History Timeline 1810s

Image above: The U.S.S. Constitution captures the British war ship Guerrier, War of 1812. Courtesy Wikipedia Commons. Right: Battle of New Orleans, E. Percy Moran, 1910. Image courtesy Library of Congress.

War of 1812

U.S. Timeline - The 1810s

The War of 1812



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  • Timeline

  • 1816 - Detail

    December 11, 1816 - The territory of Indiana is admitted into the United States of America as the 19th state.


    Indiana Capital at Corydon


    Indiana had only been a territory for sixteen years before it applied and was granted statehood. The territory had been established by congressional act and signed into existence on May 7, 1800, to be a territory on July 4, 1800. Over the ensuing sixteen years, it had ungone some significant changes, as well as significant events.

    The territorial capital was initially the French fort at Vincennes on the Wabash River. First Governor William Henry Harrison made many treaties with the tribes of the territory to cede lands for white settlement, and a bicameral legislature was formed to handle the other matters of state. They formed an education system and transportation network as an appeal to Congress for statehood.

    From nearly the beginning of the territory, Indiana had a terrible history on the subject of slavery. Where the Northwest Territory, of which it was carved, banned slavery in that territory, Indiana, in 1802, petitioned Congress to have the ban on slavery lifted for ten years, in order to attract slave holding residents. However, they intended to make the attracted slaves remain slaves even after the ban was reinstated. Congress said no.

    But William Henry Harrison, Governor of the Territory, and the Territorial Legislature did not stop there. They passed indentured servitude laws in 1803 which essentially allowed slavery by another name. And when they got a representative in Congress, they got that ten year suspension previously looking for, evading the Ordinance of 1787, suspending its Article Six ban for that period. That law was not universally accepted by Indiana residents; the Quakers and St. Clair County, who wanted independence, refused to allow the measure to pass. Once Indiana was subdivided into the Michigan Territory in 1805 and Illinois Territory in 1809, Harrison began to lose power. By 1810, the anti-slavery elected legislature banned slavery and overturned the indentured act. In 1810, the territorial census of population was 24,520.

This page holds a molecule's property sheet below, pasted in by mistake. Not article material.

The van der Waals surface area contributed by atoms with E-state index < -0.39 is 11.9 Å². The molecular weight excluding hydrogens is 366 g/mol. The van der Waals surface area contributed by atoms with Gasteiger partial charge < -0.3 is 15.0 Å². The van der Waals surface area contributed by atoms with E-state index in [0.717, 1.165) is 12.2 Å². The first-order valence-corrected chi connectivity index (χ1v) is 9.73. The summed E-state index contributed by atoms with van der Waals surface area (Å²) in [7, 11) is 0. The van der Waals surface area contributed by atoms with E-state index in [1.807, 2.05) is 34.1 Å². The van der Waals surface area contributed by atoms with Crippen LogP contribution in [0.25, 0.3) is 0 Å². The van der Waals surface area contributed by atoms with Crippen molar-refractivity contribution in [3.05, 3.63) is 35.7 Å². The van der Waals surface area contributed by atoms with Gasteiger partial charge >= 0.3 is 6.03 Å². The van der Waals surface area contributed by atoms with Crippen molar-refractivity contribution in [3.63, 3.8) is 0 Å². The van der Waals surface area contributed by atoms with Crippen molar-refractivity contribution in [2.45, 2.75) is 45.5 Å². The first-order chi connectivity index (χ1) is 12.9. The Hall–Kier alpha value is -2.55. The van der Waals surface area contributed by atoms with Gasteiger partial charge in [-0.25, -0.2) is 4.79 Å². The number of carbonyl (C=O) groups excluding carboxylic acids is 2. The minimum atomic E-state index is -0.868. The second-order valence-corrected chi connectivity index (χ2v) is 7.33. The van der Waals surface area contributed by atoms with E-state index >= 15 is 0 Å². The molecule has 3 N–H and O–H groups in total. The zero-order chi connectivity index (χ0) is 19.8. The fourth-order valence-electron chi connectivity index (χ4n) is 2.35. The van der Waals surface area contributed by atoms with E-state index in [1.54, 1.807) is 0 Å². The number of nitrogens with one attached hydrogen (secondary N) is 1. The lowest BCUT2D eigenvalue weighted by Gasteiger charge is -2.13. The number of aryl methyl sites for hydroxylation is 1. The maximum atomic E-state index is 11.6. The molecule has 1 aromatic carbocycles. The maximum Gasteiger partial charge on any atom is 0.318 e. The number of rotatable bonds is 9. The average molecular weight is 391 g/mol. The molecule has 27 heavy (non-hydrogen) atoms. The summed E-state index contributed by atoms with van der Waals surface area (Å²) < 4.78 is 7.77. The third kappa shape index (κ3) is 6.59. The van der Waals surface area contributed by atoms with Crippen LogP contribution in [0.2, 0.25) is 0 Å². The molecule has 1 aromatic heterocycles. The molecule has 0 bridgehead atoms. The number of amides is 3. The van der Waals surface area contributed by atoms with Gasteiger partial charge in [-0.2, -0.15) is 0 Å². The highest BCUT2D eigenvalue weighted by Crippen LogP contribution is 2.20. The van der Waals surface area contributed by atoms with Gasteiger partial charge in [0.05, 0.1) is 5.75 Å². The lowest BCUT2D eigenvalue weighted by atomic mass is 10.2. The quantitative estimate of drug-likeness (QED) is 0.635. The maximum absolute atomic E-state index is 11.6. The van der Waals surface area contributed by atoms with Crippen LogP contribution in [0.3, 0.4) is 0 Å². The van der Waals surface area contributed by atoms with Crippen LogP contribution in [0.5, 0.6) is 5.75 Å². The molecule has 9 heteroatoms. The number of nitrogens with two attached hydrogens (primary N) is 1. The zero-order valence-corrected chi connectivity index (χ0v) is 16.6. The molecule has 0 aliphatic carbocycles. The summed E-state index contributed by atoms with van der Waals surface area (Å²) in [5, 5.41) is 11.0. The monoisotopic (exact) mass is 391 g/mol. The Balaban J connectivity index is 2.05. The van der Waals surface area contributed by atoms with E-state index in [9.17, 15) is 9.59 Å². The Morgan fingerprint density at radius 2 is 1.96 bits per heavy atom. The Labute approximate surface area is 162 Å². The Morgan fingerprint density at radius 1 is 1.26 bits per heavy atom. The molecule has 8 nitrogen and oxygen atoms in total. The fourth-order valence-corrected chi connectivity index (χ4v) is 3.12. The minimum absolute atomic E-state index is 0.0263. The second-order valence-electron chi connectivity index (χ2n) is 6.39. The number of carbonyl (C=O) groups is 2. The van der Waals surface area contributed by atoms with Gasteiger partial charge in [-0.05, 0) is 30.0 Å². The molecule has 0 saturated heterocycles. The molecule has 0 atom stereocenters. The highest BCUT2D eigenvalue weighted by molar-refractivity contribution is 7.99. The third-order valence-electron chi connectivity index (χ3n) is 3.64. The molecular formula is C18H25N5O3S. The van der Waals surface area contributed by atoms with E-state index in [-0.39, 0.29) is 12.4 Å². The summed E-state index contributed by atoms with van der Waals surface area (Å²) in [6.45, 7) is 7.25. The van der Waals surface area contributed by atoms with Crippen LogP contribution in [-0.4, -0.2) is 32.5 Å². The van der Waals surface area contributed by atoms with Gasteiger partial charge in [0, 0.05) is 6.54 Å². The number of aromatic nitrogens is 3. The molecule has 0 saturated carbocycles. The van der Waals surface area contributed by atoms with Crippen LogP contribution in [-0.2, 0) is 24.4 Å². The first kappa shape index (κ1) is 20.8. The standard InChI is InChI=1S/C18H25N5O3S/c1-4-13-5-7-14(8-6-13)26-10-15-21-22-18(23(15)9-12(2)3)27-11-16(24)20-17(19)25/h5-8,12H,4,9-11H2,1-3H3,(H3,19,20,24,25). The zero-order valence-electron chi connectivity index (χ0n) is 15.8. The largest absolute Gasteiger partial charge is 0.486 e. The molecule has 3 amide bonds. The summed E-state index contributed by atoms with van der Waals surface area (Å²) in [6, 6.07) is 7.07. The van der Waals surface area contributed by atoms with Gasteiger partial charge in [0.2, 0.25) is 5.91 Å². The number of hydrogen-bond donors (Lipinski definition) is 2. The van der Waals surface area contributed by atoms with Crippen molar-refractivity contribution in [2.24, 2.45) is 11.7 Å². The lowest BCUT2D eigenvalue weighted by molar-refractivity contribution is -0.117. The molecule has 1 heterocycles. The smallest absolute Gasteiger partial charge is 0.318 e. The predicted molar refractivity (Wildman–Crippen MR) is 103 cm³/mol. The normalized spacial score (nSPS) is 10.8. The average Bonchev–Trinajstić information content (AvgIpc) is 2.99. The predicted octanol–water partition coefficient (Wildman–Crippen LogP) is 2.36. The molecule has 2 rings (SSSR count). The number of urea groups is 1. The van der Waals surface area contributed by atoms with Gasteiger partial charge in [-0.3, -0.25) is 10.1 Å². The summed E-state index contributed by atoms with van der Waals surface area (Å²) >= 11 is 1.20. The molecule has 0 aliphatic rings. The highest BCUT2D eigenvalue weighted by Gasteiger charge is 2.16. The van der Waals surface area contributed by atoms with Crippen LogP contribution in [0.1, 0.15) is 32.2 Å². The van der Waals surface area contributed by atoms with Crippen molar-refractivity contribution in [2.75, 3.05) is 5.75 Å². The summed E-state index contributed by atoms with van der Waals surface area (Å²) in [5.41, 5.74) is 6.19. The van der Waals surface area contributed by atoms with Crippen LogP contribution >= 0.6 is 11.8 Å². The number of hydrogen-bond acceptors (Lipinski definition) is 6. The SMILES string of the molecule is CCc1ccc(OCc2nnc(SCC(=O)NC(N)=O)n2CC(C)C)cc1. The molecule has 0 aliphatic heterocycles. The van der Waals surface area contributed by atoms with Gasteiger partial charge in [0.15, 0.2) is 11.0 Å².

However, Tecumseh's War caused a delay in any action toward statehood, fought many times within Indiana Territory, with the most famous battle, the Battle of Tippecanoe, occurring on November 7, 1811. With the War of 1812 coming directly on the heals of the Indian war, statehood was pushed back again. After Harrison stepped down as Governor, the opposition party led by Congressman Jonathan Jennings began to control the affairs of the territory, and on December 11, 1815, brought the topic of statehood back to the forefront with the Territorial Legislature passing, only seven to five, to send a Memorial to Congress, stating they were qualified for statehood. One item to hurdle, stating they had sixty thousand white settlers. That may or may not have been accurate, at least unknown until the 1920 census likely proved it true.




    Indiana Becomes at State


    Congress would pass an Enabling Act, and a state constitutional convention was held at Corydon on June 10, 1816; Corydon had been the territorial capital for three years as a safer option located in the south of the territory away from the native attacks. On June 29, 1816, the state constitution was adopted. It included the first publicly funded education system and allotted one county to house a university. Those goals took decades to achieve, but were thought of and aspired to within the first constitution.

    General elections were held to fill state offices. Jonathan Jennings was elected first Governor, and on December 11, 1816, President James Madison signed the Congressional act making Indiana the 19th state. Corydon would remain its capital from 1816 to 1825 when it was moved to Indianapolis. The Corydon state capitol building is now a State Historic Site.

    Once statehood came and the question of slavery in Indiana settled, migration to the state from Europe began, with German, Irish, and English immigrants being the most numerous. Resettlement from other eastern states; New York, the states of New England, and Pennsylvania, also helped Indiana start to prosper. By 1820, the population of Indiana had risen to 147,178.


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    Image above: Photo of the Indiana capitol building while at Corydon, 1940, Lester Jones. Courtesy Historic American Buildings Survey, Library of Congress through Wikipedia Commons. Image below: Lithograph of the Battle of Tippecanoe, 1889, Kurz and Allison. Courtesy Library of Congress. Source Info: Library of Congress; Indiana Statehood, the Indiana Historian; Wikipedia Commons.

    Battle of Tippecanoe





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